Tom Smart, Deseret News
This archive photo shows Tammie Howarth talking to students about the stock market as Westminster College and West High School partnered to teach about 30 students financial literacy in 2009.

Only 45 percent of 16- and 17-year-old high school students have begun saving for a college education, according to the College Savings Foundation’s third annual How Youth Plan to Fund College survey, released Wednesday.

Many of these students expressed a desire to prepare — 74 percent of students said they want to save for post-secondary education. And 78 percent said they are at least partially responsible to pay part of their college educations.

The data show that students have a desire to pay but are confused about how to do it.

"This is a clarion call for financial literacy," Roger Michaud, CSF chairman, said. "We need to better prepare both parents and their children with the skills and strategies to cope with the costs of college."

Fewer students are choosing to attend public schools and are switching to private schools that tend to be more expensive.

Of those surveyed, 21 percent said they plan to attend a private school this year versus 16 percent in 2011. Public school ambitions dropped to 45 percent from 51 percent in 2011.

Not all findings in the survey were negative.

According to the report, parents are becoming more involved in financing their children’s educations. Forty-five percent of parents are saving for their children’s educations, compared to 39 percent last year.

Students still plan to rely on loans to cover their education costs, with 63 percent of respondents saying they expected to borrow to pay for college. Three-quarters of those students plan to cover more than 25 percent of their college costs with student debt. Nearly all respondents are concerned about their debt burden after graduating.

That concern has failed to spur an increase in planning among students.

Only 25 percent of students who plan to borrow have planned out the total loan amount they will need to cover costs, compared to 30 percent who knew in 2011. Twenty percent have projected what they will owe each month to pay the debt, down from 22 percent in 2011.

But students are eager to learn how to deal with college expenses, with 51 percent saying they wished their current high school offered financial literacy instruction. And 52 percent of students have researched tuition costs of their prospective schools, a rise from 49 percent last year.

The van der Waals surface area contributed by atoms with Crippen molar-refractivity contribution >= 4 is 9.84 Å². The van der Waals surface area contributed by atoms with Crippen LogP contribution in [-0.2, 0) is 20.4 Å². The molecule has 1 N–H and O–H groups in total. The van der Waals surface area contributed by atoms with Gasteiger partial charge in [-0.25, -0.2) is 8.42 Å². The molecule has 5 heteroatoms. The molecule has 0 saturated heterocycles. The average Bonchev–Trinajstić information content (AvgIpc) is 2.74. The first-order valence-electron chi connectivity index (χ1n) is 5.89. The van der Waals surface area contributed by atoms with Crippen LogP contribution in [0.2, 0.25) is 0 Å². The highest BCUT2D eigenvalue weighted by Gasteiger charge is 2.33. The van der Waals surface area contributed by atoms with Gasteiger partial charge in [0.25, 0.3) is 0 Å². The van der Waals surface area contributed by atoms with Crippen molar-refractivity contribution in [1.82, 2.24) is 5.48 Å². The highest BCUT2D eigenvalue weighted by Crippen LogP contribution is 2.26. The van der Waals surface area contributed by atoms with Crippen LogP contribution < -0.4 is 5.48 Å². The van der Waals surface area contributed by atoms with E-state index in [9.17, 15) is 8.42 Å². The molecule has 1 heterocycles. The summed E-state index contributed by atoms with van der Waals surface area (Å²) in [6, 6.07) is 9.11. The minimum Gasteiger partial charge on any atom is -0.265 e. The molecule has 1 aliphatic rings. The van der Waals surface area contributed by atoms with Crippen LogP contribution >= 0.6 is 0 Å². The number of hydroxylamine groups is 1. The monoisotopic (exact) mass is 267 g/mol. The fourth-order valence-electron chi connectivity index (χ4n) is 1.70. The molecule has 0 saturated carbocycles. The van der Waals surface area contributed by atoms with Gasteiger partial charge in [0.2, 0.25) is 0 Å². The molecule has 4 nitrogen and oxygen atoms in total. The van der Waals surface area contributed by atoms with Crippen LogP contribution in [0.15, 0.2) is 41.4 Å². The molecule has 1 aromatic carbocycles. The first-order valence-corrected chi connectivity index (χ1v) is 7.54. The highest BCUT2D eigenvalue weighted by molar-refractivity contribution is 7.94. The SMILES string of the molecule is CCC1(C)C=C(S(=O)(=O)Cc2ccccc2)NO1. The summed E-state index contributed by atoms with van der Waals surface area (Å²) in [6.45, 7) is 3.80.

"Funding college is an enormous challenge, and to their credit, these high school students want to get a better understanding of how to tackle it," Michaud said.

Many parents worry about how they will pay for their children’s educations. Experts in financial education have offered tips on how to pay for college.

Jason Alderman, director of Visa’s financial education programs, offered key factors to consider when financing higher education in a guest column for the Daily Local News in West Chester, Pa.

Some of these tips include not taking on debt that will overwhelm your future ability to pay it off, calculating the true cost of college through “net price” calculators and filling out free applications for federal student aid, or FAFSA forms.

“So, assuming your kid is interested in college, ask yourself, ‘How much can we afford to spend without digging ourselves into a hole?’ ” Alderman said. “Unless you started socking away money long ago or Junior can count on a full-ride scholarship, you’ll probably need to take out student (and parent) loans to pay for that degree. Tread carefully so you’re not saddled with too much debt.”

Some schools are requiring financial literacy classes for their students.

High school students in the Mat-Su Borough School District in Wasilla, Ala., will be required to have financial literacy by the time they graduate, according to the Mat-Su Valley Frontiersman. In the newly required classes, like one taught by Mat-Su Career and Tech High School teacher Chris Taylor, students will learn budgeting, investing and managing debt.

“I feel we do such a great job, especially in our district, of preparing students for careers in trades or (professional careers),” Taylor told the Frontiersman. “But we don’t ever teach them what to do with that money once they make it.”

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